Natural gas inventory
Every Thursday, the EIA (U.S. Energy Information Administration) publishes a natural gas inventory report for the previous week. This series will cover the latest report for the week ending October 7, 2016.
Throughout the year, natural gas is stored underground to save fuel for peak demand during the cold winter months. For the week ending October 7, the natural gas inventory came in at 3,759 Bcf (billion cubic feet) compared to 3,680 Bcf one week earlier.
This inventory figure was higher than the 3,703 Bcf recorded during the comparable week in 2015. It was also higher than the five-year average of 3,567 Bcf. An increase of 79 Bcf in the underground natural gas inventory during the week ended October 7 was lower than analysts’ expectations of 87 Bcf.
Why is the EIA report important?
Commodity prices are a function of supply and demand. If demand rises while supply remains constant, prices rise because more customers are chasing each unit of a commodity.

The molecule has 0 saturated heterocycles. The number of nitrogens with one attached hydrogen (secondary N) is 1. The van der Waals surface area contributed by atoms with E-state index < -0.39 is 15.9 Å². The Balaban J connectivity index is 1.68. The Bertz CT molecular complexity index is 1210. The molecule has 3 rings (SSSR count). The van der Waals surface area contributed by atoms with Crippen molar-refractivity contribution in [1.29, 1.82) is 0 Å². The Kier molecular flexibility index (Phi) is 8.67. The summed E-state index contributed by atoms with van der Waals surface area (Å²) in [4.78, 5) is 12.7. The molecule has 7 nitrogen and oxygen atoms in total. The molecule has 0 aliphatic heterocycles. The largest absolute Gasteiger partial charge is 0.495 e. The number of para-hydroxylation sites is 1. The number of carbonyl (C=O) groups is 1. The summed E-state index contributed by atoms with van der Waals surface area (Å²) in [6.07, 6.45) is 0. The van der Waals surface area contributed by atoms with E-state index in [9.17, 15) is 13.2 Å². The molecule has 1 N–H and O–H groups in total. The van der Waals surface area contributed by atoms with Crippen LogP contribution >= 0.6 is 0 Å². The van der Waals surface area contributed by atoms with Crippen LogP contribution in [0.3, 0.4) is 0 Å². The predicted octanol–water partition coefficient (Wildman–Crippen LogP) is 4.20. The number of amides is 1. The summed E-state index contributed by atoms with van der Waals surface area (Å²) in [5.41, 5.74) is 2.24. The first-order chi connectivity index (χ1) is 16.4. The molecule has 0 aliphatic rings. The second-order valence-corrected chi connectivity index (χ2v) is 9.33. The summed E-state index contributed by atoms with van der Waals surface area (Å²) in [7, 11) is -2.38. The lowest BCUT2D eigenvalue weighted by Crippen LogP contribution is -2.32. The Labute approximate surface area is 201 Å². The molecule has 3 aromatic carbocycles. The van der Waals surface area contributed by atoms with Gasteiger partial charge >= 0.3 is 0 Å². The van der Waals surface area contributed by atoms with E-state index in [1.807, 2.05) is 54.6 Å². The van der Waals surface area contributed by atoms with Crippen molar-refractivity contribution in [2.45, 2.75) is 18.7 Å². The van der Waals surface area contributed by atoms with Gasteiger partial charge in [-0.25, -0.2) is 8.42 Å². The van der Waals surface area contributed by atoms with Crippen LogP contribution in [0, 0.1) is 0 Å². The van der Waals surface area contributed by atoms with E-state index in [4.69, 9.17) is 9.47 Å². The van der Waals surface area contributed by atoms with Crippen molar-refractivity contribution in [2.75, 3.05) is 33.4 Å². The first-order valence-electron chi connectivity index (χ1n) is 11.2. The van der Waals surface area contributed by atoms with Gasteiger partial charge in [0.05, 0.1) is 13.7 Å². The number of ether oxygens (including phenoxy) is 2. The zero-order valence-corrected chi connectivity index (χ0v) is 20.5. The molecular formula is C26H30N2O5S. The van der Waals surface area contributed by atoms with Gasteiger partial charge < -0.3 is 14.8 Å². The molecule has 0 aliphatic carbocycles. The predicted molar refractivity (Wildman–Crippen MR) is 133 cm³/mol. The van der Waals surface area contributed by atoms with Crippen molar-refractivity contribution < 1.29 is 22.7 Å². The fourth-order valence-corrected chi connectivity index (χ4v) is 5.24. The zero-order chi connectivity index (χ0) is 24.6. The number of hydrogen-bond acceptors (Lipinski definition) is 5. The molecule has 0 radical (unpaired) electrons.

In contrast, if supply rises for a given level of demand, prices fall because the commodity is available in abundance. Inventory levels reflect supply and demand trends, and so they’re useful in getting a sense of natural gas prices.
The impact of natural gas inventory on coal
A lower-than-expected natural gas inventory indicates a lower-than-expected natural gas supply or higher demand for natural gas. This generally has a positive impact on natural gas prices. An increase in natural gas prices is positive for thermal coal producers because utilities (XLU) tend to burn more natural gas when natural gas prices are lower.
However, present natural gas prices are still at multiyear lows, and persistent low natural gas prices over the past few months have hurt coal producers (KOL), especially those with operations in the US East and Midwest like Alliance Resource Partners (ARLP), Natural Resources Partners (NRP), Arch Coal (ARCH), and Peabody Energy (BTUUQ).
Now let’s take a look at what just happened with natural gas prices.